If there’s one single actor who will be able to walk away from the summer of 2009 with a feather in his cap having achieved something worth being proud of, it would be Eric Bana, the Australian actor who first came to attention with his starring role in Andrew Dominik’s crime-comedy Chopper almost ten years ago, but never quite achieved the attention he’s deservedly getting this summer.
First, he played the main bad guy Nero in J.J. Abrams’ Star Trek, the highest-grossing movies in the franchise, and he played a rare comedic role in Judd Apatow and Adam Sandler’s comedy Funny People. He also made his directorial debut this summer with Love the Beast, a documentary about the love he had for his very first car and how he souped it up for a very special cross-country race. It premiered at the Tribeca Film Festival to rave reviews.
Now, he’s co-starring with Rachel McAdams in The Time Traveler’s Wife, a science fiction-tinged romantic drama based on Audrey Niffenegger’s 2003 book about the romance between Henry, a man who jumps through time without being able to control when he leaves and when he ends up, and Clare, the pretty young woman who falls in love with him by meeting him on various time jaunts and hopes to be the rock that will allow Henry to stay in one time. Directed by Robert Schwentke (Flightplan), it is a surprisingly intelligent and thought-provoking movie about love and what it takes to endure a seemingly impossible relationship.
ComingSoon.net was given the opportunity to sit down with Bana and talk about the movie and some of the other things going on with him in this extremely busy summer he’s having.
CS: I feel like it’s a great time to talk to you because you’ve been having an amazing summer, between “Star Trek,” and your role in “Funny People,” which I thought was a breakthrough for you to be returning to comedy. I think everyone’s surprised by “Time Traveler’s Wife,” because it’s a tough adaptation but it’s actually a really good movie. I think most people would normally ask you “Why did you do this movie?” but in this case, it’s really obvious: A great premise, a lovely co-star in Rachel… so was it hard to convince them you were right to play the part? How did you playing this role come about?
CS: How long was the actual shoot? It was probably a year ago now that you did it, so was it a long shoot?
CS: I was curious how it fit in with all the other movies that just came out.
CS: Did you feel any pressure for playing this character, since so many women have loved this book?
CS: But with “Star Trek” you weren’t playing a character anyone would have known. That was a new character.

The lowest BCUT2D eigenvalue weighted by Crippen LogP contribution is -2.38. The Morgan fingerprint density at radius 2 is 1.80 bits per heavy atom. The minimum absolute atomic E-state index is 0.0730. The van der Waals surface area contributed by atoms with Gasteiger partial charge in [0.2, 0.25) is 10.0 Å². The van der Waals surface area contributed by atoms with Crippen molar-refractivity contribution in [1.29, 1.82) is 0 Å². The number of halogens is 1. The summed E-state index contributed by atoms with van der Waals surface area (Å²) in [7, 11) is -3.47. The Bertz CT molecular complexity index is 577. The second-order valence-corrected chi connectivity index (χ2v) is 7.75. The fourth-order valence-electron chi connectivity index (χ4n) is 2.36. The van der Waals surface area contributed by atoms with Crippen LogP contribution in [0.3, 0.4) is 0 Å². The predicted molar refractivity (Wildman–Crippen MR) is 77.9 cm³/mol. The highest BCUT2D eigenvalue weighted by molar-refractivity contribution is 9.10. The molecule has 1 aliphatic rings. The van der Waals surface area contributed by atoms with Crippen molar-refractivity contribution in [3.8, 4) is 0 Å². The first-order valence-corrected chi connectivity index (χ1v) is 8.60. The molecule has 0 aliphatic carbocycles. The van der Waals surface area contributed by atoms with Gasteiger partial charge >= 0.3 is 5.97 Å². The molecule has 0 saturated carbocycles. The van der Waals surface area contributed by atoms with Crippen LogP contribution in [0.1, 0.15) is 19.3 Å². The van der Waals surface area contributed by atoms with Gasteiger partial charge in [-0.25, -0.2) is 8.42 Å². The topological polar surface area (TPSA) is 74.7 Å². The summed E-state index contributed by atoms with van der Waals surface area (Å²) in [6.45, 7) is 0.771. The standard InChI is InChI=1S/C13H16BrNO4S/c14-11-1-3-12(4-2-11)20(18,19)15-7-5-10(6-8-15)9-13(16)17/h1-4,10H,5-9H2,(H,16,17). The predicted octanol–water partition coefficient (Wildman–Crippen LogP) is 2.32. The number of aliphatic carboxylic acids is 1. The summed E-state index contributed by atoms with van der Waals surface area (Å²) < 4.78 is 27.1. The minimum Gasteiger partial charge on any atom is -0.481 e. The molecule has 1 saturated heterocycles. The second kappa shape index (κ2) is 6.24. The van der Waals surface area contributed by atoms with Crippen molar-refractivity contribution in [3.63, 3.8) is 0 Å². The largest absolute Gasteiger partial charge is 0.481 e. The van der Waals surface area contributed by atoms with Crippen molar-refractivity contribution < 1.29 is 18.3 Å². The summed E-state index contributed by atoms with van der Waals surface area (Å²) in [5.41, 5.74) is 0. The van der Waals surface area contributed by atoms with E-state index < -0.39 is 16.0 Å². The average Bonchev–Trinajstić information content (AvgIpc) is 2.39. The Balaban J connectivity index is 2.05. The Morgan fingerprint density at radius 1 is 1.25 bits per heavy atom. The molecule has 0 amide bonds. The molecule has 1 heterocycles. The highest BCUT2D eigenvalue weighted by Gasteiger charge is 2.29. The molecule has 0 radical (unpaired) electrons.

CS: Do you feel the same way about remakes? I know you haven’t really done any of your own, but a lot of people who love certain movies are really against them being remade. Do you feel the same way?
CS: If someone asked you to do “Mad Max,” would you want to do it? You were kind of a fan of those movies, right?
CS: You’ve been doing interviews joined at the hip with Rachel the last few days, so I wanted to ask you about her now that she’s not here. Bruce the writer was talking about her amazing presence on screen and it’s really true. She has presence on screen that both men and women completely fall for her. Is that something in her personality that just automatically comes out on screen or is that part of her skills as an actress?
CS: Had you seen any of her movies before and got that feeling Bruce was describing? It’s hard to describe and understand exactly what it is, but you get it when you watch her in movies.
CS: It’s a strange thing because it’s not like you could look at previous actresses and say, “She has the same characteristics of this actress or that” either.
CS: The time travel aspect of the movie is interesting and time travel in general is a difficult thing to convey in any medium. Did you have any sort of map or diagram or timeline to know where you were in the story in terms of playing the different ages and jumping in and out of time?
CS: What’s he like as a director? He seems to have a great sense of humor.
CS: Do you have any idea what you’re doing next? You just finished this run of movies.
CS: Do you know if J.J. wants to have you back for “Star Trek 2”?
CS: No, but we know that Nero is a time traveler, so there’s no real way to get rid of him. He can just come back from the future, can’t he?
CS: Gotcha. I hate to bring up “Hulk,” because that seems like that was a part of another life. It doesn’t feel like Ed Norton is into continuing which seems strange. Do you think there’s a chance Marvel might come back to you or you’d be interested in returning to the role if it made sense to have you back?
CS: That’s a no, from your own viewpoint?
CS: One of the things I got out of talking to Judd last week was that he always tells the people he works with to write their own material. You’ve done so many things and played so many different roles, but what he’s saying is very clear: “If you want to take the reins of your own career, you’ll write your own material.” Is that something you’ve explored at all?
CS: How did you fit into that environment with Seth and Adam and Judd throwing out lines? Was it very easy to get back into that comedy brain?
CS: What about your documentary, “Love the Beast,” do you have any idea if that might come out soon?
CS: Speaking of that, I wanted to ask you–because you obviously have a love of cars and driving that we see in that documentary–would you ever be interested in being in the biopic of a race car driver or anything that brings those two loves together? Or are you deliberately trying to keep them separate?
CS: Well, that takes you out of the running to play “Mad Max” then, I guess. What about aspirations for directing and doing more projects as a filmmaker?
The Time Traveler’s Wife comes out on Friday, August 14.